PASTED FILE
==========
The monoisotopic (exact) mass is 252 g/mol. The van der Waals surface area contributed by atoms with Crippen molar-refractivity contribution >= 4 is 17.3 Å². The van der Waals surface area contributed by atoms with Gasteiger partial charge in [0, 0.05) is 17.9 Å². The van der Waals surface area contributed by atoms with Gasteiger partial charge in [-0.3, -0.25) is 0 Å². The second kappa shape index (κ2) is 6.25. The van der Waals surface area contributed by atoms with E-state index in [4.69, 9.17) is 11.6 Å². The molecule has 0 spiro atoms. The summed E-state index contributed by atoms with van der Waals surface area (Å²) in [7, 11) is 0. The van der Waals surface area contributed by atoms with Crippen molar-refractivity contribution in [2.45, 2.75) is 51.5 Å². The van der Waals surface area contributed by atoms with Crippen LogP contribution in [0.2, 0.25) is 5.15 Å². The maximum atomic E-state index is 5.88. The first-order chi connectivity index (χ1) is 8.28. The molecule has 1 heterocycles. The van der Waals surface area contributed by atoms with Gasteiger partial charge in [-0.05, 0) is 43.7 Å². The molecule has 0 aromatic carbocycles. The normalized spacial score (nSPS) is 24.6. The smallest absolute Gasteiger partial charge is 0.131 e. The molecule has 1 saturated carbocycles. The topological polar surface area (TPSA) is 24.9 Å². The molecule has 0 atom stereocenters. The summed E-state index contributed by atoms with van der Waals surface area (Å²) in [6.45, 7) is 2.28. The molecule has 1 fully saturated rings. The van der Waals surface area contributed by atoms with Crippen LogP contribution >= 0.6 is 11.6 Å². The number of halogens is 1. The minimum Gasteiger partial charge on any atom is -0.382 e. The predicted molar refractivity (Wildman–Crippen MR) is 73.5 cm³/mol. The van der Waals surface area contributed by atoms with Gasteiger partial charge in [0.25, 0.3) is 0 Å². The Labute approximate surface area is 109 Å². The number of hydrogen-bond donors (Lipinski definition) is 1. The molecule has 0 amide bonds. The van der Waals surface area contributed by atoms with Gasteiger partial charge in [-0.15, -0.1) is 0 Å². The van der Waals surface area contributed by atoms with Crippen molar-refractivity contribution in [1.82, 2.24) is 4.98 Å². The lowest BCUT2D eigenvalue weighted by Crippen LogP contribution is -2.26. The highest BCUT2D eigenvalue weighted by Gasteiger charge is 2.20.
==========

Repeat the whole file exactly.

The monoisotopic (exact) mass is 252 g/mol. The van der Waals surface area contributed by atoms with Crippen molar-refractivity contribution >= 4 is 17.3 Å². The van der Waals surface area contributed by atoms with Gasteiger partial charge in [0, 0.05) is 17.9 Å². The van der Waals surface area contributed by atoms with Gasteiger partial charge in [-0.3, -0.25) is 0 Å². The second kappa shape index (κ2) is 6.25. The van der Waals surface area contributed by atoms with E-state index in [4.69, 9.17) is 11.6 Å². The molecule has 0 spiro atoms. The summed E-state index contributed by atoms with van der Waals surface area (Å²) in [7, 11) is 0. The van der Waals surface area contributed by atoms with Crippen molar-refractivity contribution in [2.45, 2.75) is 51.5 Å². The van der Waals surface area contributed by atoms with Crippen LogP contribution in [0.2, 0.25) is 5.15 Å². The maximum atomic E-state index is 5.88. The first-order chi connectivity index (χ1) is 8.28. The molecule has 1 heterocycles. The van der Waals surface area contributed by atoms with Gasteiger partial charge in [-0.05, 0) is 43.7 Å². The molecule has 0 aromatic carbocycles. The normalized spacial score (nSPS) is 24.6. The smallest absolute Gasteiger partial charge is 0.131 e. The molecule has 1 saturated carbocycles. The topological polar surface area (TPSA) is 24.9 Å². The molecule has 0 atom stereocenters. The summed E-state index contributed by atoms with van der Waals surface area (Å²) in [6.45, 7) is 2.28. The molecule has 1 fully saturated rings. The van der Waals surface area contributed by atoms with Crippen LogP contribution >= 0.6 is 11.6 Å². The number of halogens is 1. The minimum Gasteiger partial charge on any atom is -0.382 e. The predicted molar refractivity (Wildman–Crippen MR) is 73.5 cm³/mol. The van der Waals surface area contributed by atoms with Gasteiger partial charge in [0.25, 0.3) is 0 Å². The Labute approximate surface area is 109 Å². The number of hydrogen-bond donors (Lipinski definition) is 1. The molecule has 0 amide bonds. The van der Waals surface area contributed by atoms with Gasteiger partial charge in [-0.15, -0.1) is 0 Å². The van der Waals surface area contributed by atoms with Crippen molar-refractivity contribution in [1.82, 2.24) is 4.98 Å². The lowest BCUT2D eigenvalue weighted by Crippen LogP contribution is -2.26. The highest BCUT2D eigenvalue weighted by Gasteiger charge is 2.20.